Confession time. I’ve been having trouble blogging for a while now. There are many reasons why, which I will go on to explain, not really in the hope of offering advice to anyone who may be experiencing the same struggles, but more to help myself make sense of them. As always in my life, I work things out better when I write them down! So…
In The Beginning…
When I first started this blog, I did so with great trepidation. I used it to post extracts from my works in progress, which at the time were my novels The Boy With The Thorn In His Side and The Mess Of Me.At that time, they were both unpublished and I had no social media pages or profiles set up. It was all very much the beginning!
I recall how nerve-wracking it was when I first published a post on this blog. I shared it on my personal Facebook page and couldn’t decide what would be worse; having no one read it at all, or having people read it and not like it! It was the start of me sharing my work and it had taken decades for me to gather the courage to do it.
Luckily, it went well. It was a positive experience, as a number of Facebook friends started to read the extracts and enjoyed them so much, they asked for more. And for a long time, that’s all this blog was used for. Extracts of work in progress, read by a very small amount of people who already knew me. Ahh, easy. Not much to worry about back in those days!
And then came the books…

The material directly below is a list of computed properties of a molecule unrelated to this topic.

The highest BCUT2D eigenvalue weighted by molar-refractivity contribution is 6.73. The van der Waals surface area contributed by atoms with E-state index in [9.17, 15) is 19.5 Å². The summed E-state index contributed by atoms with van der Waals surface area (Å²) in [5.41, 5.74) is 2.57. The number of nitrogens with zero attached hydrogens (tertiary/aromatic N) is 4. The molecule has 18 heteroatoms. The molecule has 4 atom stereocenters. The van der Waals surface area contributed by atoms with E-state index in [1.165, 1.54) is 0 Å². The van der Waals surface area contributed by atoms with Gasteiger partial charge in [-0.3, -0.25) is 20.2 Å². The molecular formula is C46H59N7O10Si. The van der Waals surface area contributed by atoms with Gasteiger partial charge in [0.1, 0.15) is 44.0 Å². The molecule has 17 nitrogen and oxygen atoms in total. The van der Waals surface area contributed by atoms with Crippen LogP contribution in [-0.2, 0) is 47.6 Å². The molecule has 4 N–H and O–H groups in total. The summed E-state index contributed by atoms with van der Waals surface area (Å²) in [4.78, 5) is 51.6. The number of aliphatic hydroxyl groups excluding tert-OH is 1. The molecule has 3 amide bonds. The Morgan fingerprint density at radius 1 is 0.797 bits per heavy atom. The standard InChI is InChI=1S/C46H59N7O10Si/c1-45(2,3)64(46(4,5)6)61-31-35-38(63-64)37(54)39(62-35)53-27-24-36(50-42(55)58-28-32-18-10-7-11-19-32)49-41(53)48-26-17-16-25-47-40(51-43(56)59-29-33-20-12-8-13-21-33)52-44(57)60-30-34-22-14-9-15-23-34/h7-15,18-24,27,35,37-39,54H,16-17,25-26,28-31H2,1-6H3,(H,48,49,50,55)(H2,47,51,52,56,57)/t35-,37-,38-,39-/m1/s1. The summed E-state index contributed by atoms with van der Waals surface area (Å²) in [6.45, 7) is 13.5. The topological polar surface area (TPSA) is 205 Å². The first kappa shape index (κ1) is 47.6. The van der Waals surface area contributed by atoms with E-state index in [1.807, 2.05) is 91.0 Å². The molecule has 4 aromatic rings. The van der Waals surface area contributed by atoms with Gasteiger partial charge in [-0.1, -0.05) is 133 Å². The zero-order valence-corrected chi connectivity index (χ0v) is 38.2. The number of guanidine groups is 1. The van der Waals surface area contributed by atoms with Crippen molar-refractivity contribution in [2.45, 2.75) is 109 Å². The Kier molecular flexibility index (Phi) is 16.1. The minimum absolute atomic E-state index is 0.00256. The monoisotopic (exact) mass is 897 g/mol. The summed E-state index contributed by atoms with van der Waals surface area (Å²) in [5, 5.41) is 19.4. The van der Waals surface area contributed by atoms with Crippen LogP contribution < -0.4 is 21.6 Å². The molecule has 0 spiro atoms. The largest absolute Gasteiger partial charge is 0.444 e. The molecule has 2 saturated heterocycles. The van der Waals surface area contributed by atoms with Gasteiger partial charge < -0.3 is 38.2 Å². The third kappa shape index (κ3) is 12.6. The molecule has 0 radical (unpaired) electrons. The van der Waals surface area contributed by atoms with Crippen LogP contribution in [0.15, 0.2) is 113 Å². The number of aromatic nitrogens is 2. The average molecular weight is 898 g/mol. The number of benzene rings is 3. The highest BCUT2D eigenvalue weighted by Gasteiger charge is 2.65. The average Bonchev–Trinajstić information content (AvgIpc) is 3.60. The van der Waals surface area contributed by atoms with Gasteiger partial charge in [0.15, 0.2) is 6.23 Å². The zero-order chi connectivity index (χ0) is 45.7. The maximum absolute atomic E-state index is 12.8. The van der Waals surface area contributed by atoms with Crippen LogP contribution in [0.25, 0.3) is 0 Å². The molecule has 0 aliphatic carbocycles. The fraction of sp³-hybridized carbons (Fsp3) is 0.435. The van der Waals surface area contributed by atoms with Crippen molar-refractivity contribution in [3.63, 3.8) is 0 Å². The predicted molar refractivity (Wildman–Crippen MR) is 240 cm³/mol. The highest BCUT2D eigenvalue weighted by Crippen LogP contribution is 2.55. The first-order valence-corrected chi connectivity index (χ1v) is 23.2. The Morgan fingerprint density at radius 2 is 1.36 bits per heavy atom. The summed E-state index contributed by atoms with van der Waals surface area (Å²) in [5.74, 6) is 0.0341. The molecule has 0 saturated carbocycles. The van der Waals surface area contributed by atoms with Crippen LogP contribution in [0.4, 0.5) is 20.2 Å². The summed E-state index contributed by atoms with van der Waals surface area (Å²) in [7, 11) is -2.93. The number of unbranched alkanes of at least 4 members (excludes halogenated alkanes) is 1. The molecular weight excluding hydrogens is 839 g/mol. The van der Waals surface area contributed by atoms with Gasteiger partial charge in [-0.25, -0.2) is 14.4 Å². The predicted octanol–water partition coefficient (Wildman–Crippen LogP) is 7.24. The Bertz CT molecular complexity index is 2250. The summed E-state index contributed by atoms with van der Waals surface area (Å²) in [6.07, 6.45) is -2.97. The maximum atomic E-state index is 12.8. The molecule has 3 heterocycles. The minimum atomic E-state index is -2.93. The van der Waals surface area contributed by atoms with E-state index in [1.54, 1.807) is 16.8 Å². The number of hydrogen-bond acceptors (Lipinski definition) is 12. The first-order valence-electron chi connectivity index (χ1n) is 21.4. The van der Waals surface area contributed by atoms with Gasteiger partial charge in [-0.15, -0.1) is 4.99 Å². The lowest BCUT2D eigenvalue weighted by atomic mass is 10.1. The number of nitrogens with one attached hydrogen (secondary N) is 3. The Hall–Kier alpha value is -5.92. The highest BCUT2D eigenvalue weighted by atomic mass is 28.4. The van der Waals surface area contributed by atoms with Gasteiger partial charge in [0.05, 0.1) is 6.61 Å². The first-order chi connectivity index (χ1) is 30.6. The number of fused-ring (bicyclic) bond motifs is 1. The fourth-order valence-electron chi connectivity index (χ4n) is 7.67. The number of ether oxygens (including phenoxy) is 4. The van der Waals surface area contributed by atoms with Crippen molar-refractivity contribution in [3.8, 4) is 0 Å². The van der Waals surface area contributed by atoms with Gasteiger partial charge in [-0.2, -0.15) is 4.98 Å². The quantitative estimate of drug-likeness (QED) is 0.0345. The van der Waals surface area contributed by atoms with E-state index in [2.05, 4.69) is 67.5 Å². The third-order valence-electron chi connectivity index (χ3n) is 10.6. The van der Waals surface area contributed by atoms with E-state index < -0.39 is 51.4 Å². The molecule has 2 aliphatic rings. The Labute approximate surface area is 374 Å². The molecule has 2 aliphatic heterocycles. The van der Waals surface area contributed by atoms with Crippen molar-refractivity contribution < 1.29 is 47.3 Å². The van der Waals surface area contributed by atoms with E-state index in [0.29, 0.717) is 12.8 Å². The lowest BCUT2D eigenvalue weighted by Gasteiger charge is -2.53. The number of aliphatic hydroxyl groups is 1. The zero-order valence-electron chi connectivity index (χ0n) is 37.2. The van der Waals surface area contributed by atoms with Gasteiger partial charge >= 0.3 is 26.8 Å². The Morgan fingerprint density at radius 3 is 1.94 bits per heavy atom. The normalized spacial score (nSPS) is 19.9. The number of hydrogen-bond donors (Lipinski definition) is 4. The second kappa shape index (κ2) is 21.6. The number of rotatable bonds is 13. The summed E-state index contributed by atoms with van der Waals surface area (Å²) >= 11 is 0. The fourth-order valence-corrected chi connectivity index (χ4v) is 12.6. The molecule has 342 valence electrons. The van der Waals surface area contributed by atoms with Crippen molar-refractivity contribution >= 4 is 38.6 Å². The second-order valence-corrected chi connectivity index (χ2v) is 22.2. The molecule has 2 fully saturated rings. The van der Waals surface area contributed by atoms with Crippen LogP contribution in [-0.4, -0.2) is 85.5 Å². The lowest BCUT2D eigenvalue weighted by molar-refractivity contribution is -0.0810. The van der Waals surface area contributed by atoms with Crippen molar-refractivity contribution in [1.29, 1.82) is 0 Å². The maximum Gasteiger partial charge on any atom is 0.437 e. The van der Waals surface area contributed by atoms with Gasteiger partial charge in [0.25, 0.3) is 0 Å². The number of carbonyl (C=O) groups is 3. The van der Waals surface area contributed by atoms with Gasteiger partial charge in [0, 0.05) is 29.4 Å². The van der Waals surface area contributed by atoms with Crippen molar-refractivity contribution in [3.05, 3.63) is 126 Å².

But things progressed. Eventually, I self-published both of those books and decided to set up my Facebook author page, Twitter and Goodreads accounts. I was reluctantly embracing the realities of the indie life and the cross to bear that is self-promotion. By this point, the tone of the blog had changed a little too. Now that some of the books were available, I no longer shared extracts from my work. Instead, I started writing about everyday life. Thoughts and feelings and memories. Anything that sprang to mind. The reason for this was quite glorious. I had been bitten again by the writing bug, and the result of that was that the more I wrote, the more I wanted to write, and the more I had to say until I began to feel like I was bursting with it. This felt like a very good thing.
I didn’t have many followers, but those who did read those first honest essay style posts, left lovely, encouraging comments. I had no urge to blog regularly. I had not even designed the blog site or customised it in any way. It was all still rather basic, but I was actually having fun. Every now and then, I would feel the urge to share something, and I would spew it out onto the blog, refine it, redraft it a few times and then hit publish. Again, fun times. Now that I had the hang of ‘blogging’ I was really enjoying it.